Qatar has also been criticised for its treatment of the LGBTQ community. 

England captain Harry Kane has said he will wear a “OneLove” armband during the World Cup as part of a Dutch campaign to take a stand against discrimination.

France, Belgium, Germany, Norway, Sweden, Wales and Switzerland are also supporting the campaign.

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Danish TV reporter cut off by Qatar security staff during live broadcast

TV2 journalist Rasmus Tantholdt was told to stop filming and threatened with the destruction of his camera equipment by local security staff during a live broadcast from FIFA World Cup host nation Qatar.

Danish TV reporter cut off by Qatar security staff during live broadcast

During the live broadcast, studio host Troels Mylenberg refers to criticism of Qatar and asks Tantholdt his experience of this first-hand.

In response, the reporter says “I can show you what conditions are like if we turn the camera”.

The clip of the live broadcast, which was subsequently spread on social media, then shows three Qatar officials demanding the Danish TV crew stop filming.

“We are live on Danish television,” Tantholdt says as he switches to English and shows his press accreditation.

“You invited the whole world to come here. Why can’t we film? It’s a public place,” he then protests.

He then says “do you want to break the camera? So you’re threatening us by smashing the camera”.

Tantholdt, who is well known in Denmark as a war journalist and has reported from locations including Syria and Ukraine, later tweeted that he had received an apology from Qatar International Media Office and Qatar Supreme Committee following the incident.

Denmark’s DBU football association has been one of the more critical voices of FIFA’s decision to award the World Cup to Qatar.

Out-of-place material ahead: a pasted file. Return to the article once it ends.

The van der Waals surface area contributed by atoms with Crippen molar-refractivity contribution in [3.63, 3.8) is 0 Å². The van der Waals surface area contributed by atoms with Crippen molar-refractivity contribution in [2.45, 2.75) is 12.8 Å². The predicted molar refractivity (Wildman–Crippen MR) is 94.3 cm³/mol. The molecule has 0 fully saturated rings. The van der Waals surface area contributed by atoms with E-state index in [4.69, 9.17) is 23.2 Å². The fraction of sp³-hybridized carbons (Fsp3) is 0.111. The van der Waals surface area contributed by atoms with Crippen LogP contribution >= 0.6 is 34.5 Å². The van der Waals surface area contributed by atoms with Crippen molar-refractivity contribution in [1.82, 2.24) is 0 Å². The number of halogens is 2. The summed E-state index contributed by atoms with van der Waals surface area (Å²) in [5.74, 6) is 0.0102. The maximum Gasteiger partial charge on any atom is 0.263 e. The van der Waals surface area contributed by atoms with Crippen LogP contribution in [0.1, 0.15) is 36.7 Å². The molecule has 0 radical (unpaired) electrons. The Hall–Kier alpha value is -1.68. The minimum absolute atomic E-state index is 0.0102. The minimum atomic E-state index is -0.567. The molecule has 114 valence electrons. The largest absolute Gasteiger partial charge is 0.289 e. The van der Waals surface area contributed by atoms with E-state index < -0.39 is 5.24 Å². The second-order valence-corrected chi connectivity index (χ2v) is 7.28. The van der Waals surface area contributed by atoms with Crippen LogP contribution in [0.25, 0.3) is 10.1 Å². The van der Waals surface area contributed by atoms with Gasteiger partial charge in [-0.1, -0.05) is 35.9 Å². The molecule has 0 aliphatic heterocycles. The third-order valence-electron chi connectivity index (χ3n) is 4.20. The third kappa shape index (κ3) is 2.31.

READ ALSO: Denmark will not send representative to Qatar World Cup unless new government in place

The men’s national team will wear a subdued kit during the upcoming tournament in a protest by manufacturer Hummel over human rights in the Gulf country.

The Danish team was denied permission by FIFA to wear training kit displaying a pro-human rights message while in Qatar.

National team coach Kasper Hjulmand has said the players will be “focused on football” during the tournament.

Tantholdt told his employer TV2 that authorities in Qatar seem unused to scrutiny from international media.

“They are afraid that some of these things will come out. My experience after having travelled to 110 countries around the world is that the more dirty laundry you have in the basement that you don’t want on show, the harder it is for us journalists to report. That’s what we’re seeing here,” he said.

“They do not like the inpouring of journalists who are running around to migrant camps and filming all over the place and interviewing homosexual people on the streets. Exposing the things Qatar is not necessarily happy to show the rest of the world,” he said.

“They want to show a huge football party, that everything is good. But as we can see, this must apparently happen with their permission,” he said.